'Walking' man to share his story of determination

'Walking' man to share his story of determination

DANVILLE – In 2008, D.J. Gregory did something few people have done – walk every hole of the PGA tour. That's 44 tournaments, 3,256 holes and 988 miles, which is like walking from New York's Midtown Manhattan to Daytona Beach, Fla.

Gregory's accomplishment is even more remarkable considering he has cerebral palsy.

"Here's a guy who could have very easily said, 'Woe is me,' and felt sorry for himself," said Bob Richard, the Danville Public School Foundation's executive director. "But D.J. never did that. He overcame adversity, set goals ... and now he's accomplished his dream."

The foundation is bringing the 30-year-old Savannah, Ga., resident to Danville to share his story with students and the public.

Gregory will speak at Danville High School on the morning of Sept. 14, and at both North Ridge and South View middle schools on Sept. 15. He will speak to members of the Rotary, Lions, Kiwanis and AMBUCS service clubs at a joint meeting at noon Sept. 14.

Then he will speak at 5:30 p.m. Sept. 14 at the Turtle Run Banquet Center, 332 E. Liberty Lane, Danville. That event is free and open to the public.

Gregory also will sign copies of his book, "Walking with Friends." Blue Kangaroo will have books for sale at the service club meeting and the evening event.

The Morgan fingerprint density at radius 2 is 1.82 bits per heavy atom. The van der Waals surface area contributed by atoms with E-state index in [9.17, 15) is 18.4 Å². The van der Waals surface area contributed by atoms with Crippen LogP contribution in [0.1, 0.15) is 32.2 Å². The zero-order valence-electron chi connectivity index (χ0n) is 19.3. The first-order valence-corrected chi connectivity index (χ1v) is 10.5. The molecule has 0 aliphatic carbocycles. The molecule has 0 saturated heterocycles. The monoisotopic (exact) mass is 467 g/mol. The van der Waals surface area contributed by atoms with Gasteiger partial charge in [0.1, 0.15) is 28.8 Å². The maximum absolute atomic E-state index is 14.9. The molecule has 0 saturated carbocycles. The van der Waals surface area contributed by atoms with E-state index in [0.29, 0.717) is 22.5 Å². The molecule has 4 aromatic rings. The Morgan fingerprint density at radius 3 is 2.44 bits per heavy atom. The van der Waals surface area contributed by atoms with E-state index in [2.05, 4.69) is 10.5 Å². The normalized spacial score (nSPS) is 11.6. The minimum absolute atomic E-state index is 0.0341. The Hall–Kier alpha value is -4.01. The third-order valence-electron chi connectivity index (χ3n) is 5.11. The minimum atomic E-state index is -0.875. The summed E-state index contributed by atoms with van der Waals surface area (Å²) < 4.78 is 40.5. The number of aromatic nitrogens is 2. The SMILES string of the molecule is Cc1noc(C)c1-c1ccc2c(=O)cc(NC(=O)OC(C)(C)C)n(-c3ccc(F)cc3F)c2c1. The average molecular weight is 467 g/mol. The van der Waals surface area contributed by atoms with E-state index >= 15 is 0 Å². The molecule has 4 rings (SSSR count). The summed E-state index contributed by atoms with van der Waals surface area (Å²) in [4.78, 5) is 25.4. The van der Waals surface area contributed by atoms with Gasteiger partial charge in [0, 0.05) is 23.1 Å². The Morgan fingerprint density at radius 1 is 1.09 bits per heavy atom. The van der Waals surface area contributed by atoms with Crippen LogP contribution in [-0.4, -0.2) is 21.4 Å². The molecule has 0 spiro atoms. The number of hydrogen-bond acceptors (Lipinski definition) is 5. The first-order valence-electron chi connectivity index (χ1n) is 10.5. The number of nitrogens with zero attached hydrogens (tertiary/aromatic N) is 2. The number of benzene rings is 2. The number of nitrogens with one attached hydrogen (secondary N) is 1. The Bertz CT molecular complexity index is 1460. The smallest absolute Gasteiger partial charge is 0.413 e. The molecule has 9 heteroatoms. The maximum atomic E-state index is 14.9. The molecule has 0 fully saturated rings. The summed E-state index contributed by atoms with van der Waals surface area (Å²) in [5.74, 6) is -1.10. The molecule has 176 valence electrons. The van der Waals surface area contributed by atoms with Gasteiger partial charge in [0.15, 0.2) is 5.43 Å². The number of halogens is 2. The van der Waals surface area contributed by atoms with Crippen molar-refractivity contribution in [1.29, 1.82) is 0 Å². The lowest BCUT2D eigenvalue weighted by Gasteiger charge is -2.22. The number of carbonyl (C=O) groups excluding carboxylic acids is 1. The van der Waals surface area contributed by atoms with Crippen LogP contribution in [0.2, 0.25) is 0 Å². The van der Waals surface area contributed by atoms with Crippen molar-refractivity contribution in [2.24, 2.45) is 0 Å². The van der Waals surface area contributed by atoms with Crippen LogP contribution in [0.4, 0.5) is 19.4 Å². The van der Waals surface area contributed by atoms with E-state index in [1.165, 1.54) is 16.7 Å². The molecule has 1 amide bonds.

In addition, people can purchase tickets for the foundation's raffle fundraiser. The foundation is raffling off a three-night trip for four to play golf at the famed Pebble Beach and Spy Glass golf courses.

Tickets are $100 apiece. The drawing is Oct. 17.

Richard met Gregory at the AMBUCS national convention in Nevada this summer.

Gregory was born 10 weeks premature with underdeveloped lungs. While in the neonatal intensive care unit, he was administered too much oxygen, which burst the capillaries in his brain controlling his lower extremities.

Doctors told his parents their son would never walk. They ignored that prognosis.

Gregory underwent five surgeries on his legs before he started school. He learned to walk with a walker, then two canes and then one.

Gregory, who holds a master's degree in sports management, loved sports, especially golf. He learned to play, using one hand to swing his clubs and the other to hold onto his cane.

While he could never play professionally, he set a goal of walking every hole in every tournament of the PGA tour. He blogged about the experience on the tour's Web site, and then in his book.

"His message is, don't let anyone tell you that you can't do something," said Richard, who hopes students are inspired. "If you have a dream, go for it, work hard, and never lose sight of it. That's what I want them to take away."

Cathy Reardon, president of the Danville Noon Rotary Club, said she's grateful that the foundation is giving all service club members a chance to come together and hear Gregory speak.

"We've never done this before," she said. "I think he has a very positive message ... of determination and spirit. It's important for not just children to hear, but also adults."

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